Albany, NY (May 16, 2024) – Today, the New York State Senate passed the Suffolk County Water Quality Restoration Act (S.8473), after previously passing the State Assembly (A.8993). The undersigned organizations thank bill sponsors for their commitment to clean water and urge Governor Hochul to immediately call for the bill and sign it.

The Act authorizes the Suffolk County Legislature to move forward with a ballot referendum, that if approved by local voters, would establish a long-term funding source to expand sewers and replace nitrogen-polluting septic systems with clean water technology.

For too long, Suffolk County residents have faced contaminated drinking water, dead fish and wildlife, and damaged bays and harbors due to outdated wastewater infrastructure. Supported by most residents, the Suffolk County Water Quality Restoration Act would restore clean water by making critical infrastructure improvements not only possible, but affordable to residents and businesses.

“The Nature Conservancy commends state legislators for passing a bill that will enable Suffolk County to restore our bays and harbors, improve public health, and safeguard our way of life. The best future for Long Island depends on this legislation becoming law, said Kevin McDonald, Long Island Policy Advisor for The Nature Conservancy in New York. “We urge Governor Hochul to immediately sign the Suffolk Quality Restoration Act into law so that Suffolk residents can vote for a clean water future this November.”

“Long Islanders are deeply connected to their local waterways. We love where we live. Whether it is fishing, clamming, boating, swimming, or kayaking, Long Islanders depend on clean, healthy waters. Clean water is not a luxury item, it is a necessity. This legislation is a critical and necessary step to allow the public to vote for investing in clean water. Thank you to our elected leaders for prioritizing clean water,” stated Adrienne Esposito, Executive Director, Citizens Campaign for the Environment.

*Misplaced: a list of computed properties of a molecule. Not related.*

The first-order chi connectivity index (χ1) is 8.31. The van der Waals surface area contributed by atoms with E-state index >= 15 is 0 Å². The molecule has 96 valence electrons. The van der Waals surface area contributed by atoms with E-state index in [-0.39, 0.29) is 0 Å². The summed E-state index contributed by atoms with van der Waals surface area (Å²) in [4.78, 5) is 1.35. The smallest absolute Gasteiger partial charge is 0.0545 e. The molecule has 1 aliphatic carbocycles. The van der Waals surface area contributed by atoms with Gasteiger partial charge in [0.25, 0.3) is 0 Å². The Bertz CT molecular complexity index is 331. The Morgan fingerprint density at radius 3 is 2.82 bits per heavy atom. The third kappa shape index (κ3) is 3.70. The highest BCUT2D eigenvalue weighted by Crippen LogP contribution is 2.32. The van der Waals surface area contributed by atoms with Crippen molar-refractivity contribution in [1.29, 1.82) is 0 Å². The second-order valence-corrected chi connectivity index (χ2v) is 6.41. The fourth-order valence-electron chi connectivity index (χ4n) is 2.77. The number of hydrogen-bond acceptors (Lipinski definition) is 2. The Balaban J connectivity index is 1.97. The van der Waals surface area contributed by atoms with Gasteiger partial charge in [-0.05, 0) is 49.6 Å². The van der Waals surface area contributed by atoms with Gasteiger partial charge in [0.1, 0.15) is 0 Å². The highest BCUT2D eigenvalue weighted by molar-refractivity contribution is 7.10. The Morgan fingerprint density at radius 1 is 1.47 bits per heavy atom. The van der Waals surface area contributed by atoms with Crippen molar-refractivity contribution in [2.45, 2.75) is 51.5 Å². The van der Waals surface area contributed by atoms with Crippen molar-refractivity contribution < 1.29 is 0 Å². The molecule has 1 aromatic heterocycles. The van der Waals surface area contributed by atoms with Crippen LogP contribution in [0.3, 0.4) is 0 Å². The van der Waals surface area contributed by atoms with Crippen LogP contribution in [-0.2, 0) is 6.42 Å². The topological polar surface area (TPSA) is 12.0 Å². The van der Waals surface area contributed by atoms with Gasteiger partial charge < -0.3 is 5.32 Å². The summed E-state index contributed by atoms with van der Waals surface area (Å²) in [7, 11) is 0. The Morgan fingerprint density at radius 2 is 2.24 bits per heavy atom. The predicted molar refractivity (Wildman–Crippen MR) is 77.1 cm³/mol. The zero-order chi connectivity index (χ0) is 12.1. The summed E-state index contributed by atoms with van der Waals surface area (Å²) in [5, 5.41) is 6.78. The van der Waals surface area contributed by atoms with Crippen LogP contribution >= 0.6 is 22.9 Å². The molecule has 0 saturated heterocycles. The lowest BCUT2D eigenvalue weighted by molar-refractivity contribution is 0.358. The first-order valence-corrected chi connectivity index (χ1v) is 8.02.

“We are thrilled the New York State Legislature passed this measure to help restore clean and healthy water – our most precious resource – to Suffolk County, and we applaud Senator Martinez and Assemblymember Thiele for their leadership on this issue.  Suffolk County residents have suffered from nitrogen-polluted water for far too long and now we must work to ensure this measure is placed on the ballot and approved by voters in the fall,” said Julie Tighe, President of the New York League of Conservation Voters.

“We applaud the New York State Legislature for passing the Suffolk County Water Quality Restoration Act (SCWQRA). It’s a vital step to improve our region’s water quality. We urge Governor Hochul to sign it. The Governor’s signature will bring us one step closer to guaranteeing the availability of clean drinking water and maintaining the viability of our coastlines while creating thousands of union jobs with family-sustaining wages in the process,” said John R. Durso, President of the Long Island Federation of Labor, AFL-CIO and Ryan Stanton, Executive Director of the Long Island Federation of Labor, AFL-CIO.

“Long Island’s water quality issues developed over the course of decades, and it will take decades to fully resolve them. Establishing a dedicated funding source to expand sewers and replace outdated technology with clean water septics is a critical step towards reversing this troubling trend and I applaud the Assembly, and now the Senate for their decisive action in pushing this initiative forward. Now, it is imperative for the Governor to take swift action to ensure we are able to get this on the ballot in November,” said Marc Herbst, Executive Director of the Long Island Contractors Association.

“Clean water is the most essential component in the barometer for measuring any healthy environment. Now, it seems Long Islanders will finally be provided an opportunity to vote on the well-structured plan for the future that combines conscience and common sense. It is about time we uncomplicate the hurdles of clean air to breathe, clean water to drink, and healthy land to call home. Supporting new infrastructure is the backbone of economic growth. Stakeholders and government alike agree that clean water is critical for sustainable development, environmental integrity and addressing poverty and hunger, and is the pre-requisite for a healthy life,” saidMatthew Aracich, President of the Building and Construction Trades Council of Nassau and Suffolk Counties.